This appeared in the November 1974 issue of Monthly Film Bulletin. The ironic aftermath of the final sentence in my review is that another five years would pass before the release of Malick’s second feature, and then 20 more before the release of his third. — J.R.
U.S.A., 1973 Director: Terrence Malick
It would hardly be an exaggeration to call the first half of Badlands a revelation -– one of the best literate examples of narrated American cinema since the early days of Welles and Polonsky. Compositions, actors, and lines interlock and click into place with irreducible economy and unerring precision, carrying us along before we have time to catch our breaths. It is probably not accidental than an early camera set-up of Kit on his garbage route recalls the framing of a neighborhood street that introduced us to the social world of Rebel Without a Cause: the doomed romanticism courted by Kit and dispassionately recounted by Holly immediately evokes the Fifties world of Nicholas Ray -– and more particularly, certain Ray-influenced (and narrated) works of Godard, like Pierrot le fou and Bande à part. Terrence Malick’s eye, narrative sense, and handling of affectless violence are all recognizably Godardian, but they flourish in a context more easily identified with Ray. Unmistakably Malick’s own, however, is the narration and dialogue: like the movie’s violence, it remains laconic, idiomatic, detached, and chillingly real throughout, whether it’s reflecting on the visual action, enriching it, compressing it, or sharply deviating from it (as when Holly narrates her uncertainty about whether Kit’s capture was deliberate –- in the past tense -– while we’re shown that it is). Less sustaining, alas, is the sense of discovery illuminating the film’s first part: the further that the couple proceed in their travels, the more familiar and twice-told their story seems to become, grasping after sociological observations that were interesting when they figured in Gun Crazy, Bonnie and Clyde, The Honeymoon Killers, Targets, et al., but are uncomfortably close to platitudes in 1974. The stylistic familiarities, on the other hand, appear too quickly and variously for them to fall into predictable patterns. Holly occupying a bed with an enormous dog; her disappointment with her first foray into sex, and Kit picking up a stone to commemorate the event (substituting a smaller one when he finds it too heavy); a balloon carrying souvenirs sent off for posterity; Holly’s father painting a primitive landscape on a billboard in the middle of a primitive landscape; the integration of Holly’s greenish dress with the blue hallway in her house; the lyrical interlude (worthy of Fahrenheit 451) of fire consuming the house, “distanced” by the use of silence and [Carl Orff and Gunild Keetman’s] “Musica Poetica”; the fairy-tale ambience and irony of the forest sojourn, Kit reading National Geographic while Holly muses pantheistically on the soundtrack; her attempt at small talk about a pet spider with a dying Cato [Ramon Bieri]; sepia newsreel-like glimpses of police and frightened townsfolk: all these are too striking as images and as ideas, and too neatly abstracted out of their immediate contexts, to fit into traditional genre expectations. But evidence of Kit’s cheerful craziness -– delivering homespun advice about education into the rich man’s dictaphone, shooting a football that becomes “excess baggage” en route to Montana –- appearing at first to be refreshingly non-psychological in implication, start to set up an inevitability of their own, suggesting both psychology and contrivance once they start to accumulate. As the landscape grows wider, and the literal and figurative notion of a destination for the couple grows increasingly remote, the story-line shrinks and stiffens, as though returning to its journalistic origins. (According to William Johnson, the plot is based on the exploits of Charles Starkweather and Caril Fugate across the Dakota badlands in 1958.) Carrying Kit to the airport, one of the deputies remarks to the other: “I’ll kiss your ass if he don’t look like James Dean”. The line, inflection, and the expression on the officer’s face are perfectly rendered, but we recall that Holly has already made this comparison (not to mention Malick himself, in an image echoing Giant), and sense the pressure of a director striving too forcibly to impose a point. Similar strictures apply to the repeated use of a Satie piece and Kit’s flamboyant farewell to his “fans” at the airport. But a long time will have to pass before one forgets the words, gestures, and faces of Martin Sheen and Sissy Spacek — and hopefully a short one before the arrival of Terrence Malick’s second feature.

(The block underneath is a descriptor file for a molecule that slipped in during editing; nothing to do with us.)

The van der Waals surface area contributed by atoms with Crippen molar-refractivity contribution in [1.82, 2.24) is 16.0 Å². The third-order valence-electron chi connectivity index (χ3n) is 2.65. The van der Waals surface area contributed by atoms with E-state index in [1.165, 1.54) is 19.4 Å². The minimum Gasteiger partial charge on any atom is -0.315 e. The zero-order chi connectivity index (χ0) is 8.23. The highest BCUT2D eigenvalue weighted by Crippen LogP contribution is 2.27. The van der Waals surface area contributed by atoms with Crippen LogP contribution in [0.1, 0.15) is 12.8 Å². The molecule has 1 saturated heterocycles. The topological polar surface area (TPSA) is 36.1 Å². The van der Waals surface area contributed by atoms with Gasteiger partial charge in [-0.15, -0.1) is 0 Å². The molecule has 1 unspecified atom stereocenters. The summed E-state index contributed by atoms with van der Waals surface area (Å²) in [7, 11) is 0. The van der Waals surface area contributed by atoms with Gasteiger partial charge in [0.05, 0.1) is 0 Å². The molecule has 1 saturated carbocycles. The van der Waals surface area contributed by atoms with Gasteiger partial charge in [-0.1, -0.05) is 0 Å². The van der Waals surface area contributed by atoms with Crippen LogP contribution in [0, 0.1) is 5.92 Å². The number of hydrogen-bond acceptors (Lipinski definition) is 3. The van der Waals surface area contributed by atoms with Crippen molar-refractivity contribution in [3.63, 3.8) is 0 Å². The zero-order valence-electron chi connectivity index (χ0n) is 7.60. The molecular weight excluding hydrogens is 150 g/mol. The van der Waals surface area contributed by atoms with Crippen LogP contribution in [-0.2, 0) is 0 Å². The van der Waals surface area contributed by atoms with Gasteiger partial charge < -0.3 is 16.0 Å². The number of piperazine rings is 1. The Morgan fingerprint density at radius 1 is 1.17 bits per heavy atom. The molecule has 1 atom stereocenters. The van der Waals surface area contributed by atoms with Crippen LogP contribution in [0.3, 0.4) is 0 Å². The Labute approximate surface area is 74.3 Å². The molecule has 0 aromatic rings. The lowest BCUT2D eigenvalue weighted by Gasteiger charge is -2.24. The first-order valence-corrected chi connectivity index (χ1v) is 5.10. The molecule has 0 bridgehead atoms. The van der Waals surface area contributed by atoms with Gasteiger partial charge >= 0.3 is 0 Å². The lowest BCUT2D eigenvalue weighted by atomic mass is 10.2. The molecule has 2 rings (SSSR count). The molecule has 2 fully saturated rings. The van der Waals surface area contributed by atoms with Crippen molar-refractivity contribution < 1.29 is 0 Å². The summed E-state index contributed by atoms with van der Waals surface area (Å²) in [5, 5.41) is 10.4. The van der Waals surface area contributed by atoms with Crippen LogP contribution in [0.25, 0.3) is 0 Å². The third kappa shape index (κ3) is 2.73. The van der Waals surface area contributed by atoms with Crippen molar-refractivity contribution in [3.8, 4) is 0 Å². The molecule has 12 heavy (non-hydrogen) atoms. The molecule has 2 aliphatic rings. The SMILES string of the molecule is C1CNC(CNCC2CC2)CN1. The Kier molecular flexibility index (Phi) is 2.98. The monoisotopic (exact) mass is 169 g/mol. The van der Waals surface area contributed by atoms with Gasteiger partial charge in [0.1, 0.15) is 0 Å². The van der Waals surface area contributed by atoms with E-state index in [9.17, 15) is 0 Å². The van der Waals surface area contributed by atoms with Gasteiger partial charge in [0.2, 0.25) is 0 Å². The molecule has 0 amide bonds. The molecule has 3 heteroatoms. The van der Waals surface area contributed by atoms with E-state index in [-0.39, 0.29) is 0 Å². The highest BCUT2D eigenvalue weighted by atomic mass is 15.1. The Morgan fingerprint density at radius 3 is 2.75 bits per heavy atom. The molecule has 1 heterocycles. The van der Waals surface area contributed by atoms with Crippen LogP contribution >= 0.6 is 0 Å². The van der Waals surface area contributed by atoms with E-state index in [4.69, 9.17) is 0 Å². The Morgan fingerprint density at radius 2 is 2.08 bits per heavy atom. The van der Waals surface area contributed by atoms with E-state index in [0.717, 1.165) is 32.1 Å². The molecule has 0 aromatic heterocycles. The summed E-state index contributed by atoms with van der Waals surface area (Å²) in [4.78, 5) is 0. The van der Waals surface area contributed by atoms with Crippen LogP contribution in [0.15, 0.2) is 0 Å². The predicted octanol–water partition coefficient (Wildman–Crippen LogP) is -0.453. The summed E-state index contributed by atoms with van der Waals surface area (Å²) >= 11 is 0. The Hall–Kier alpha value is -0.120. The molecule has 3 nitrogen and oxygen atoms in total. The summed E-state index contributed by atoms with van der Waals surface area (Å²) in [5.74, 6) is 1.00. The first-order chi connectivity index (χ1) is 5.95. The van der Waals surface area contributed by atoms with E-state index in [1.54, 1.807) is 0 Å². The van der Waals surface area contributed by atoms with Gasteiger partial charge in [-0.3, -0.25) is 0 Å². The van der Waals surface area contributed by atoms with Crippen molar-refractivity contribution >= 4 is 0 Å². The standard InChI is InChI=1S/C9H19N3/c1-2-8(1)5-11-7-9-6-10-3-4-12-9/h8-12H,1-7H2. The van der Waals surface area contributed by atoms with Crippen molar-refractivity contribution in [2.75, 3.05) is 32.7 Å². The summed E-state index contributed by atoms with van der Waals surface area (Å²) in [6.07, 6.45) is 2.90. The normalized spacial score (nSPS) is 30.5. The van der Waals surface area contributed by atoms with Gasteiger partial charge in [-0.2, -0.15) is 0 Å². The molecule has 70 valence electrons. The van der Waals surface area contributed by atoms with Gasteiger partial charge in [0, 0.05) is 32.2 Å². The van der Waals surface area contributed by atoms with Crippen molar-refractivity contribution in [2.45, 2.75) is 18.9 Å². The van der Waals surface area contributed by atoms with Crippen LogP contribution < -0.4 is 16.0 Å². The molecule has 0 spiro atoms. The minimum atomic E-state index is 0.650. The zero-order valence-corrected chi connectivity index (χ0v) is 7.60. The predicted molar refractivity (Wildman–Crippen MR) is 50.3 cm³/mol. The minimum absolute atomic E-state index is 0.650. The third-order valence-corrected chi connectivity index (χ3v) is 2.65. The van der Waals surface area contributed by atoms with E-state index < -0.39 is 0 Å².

—Monthly Film Bulletin, November 1974, vol. 41, no. 490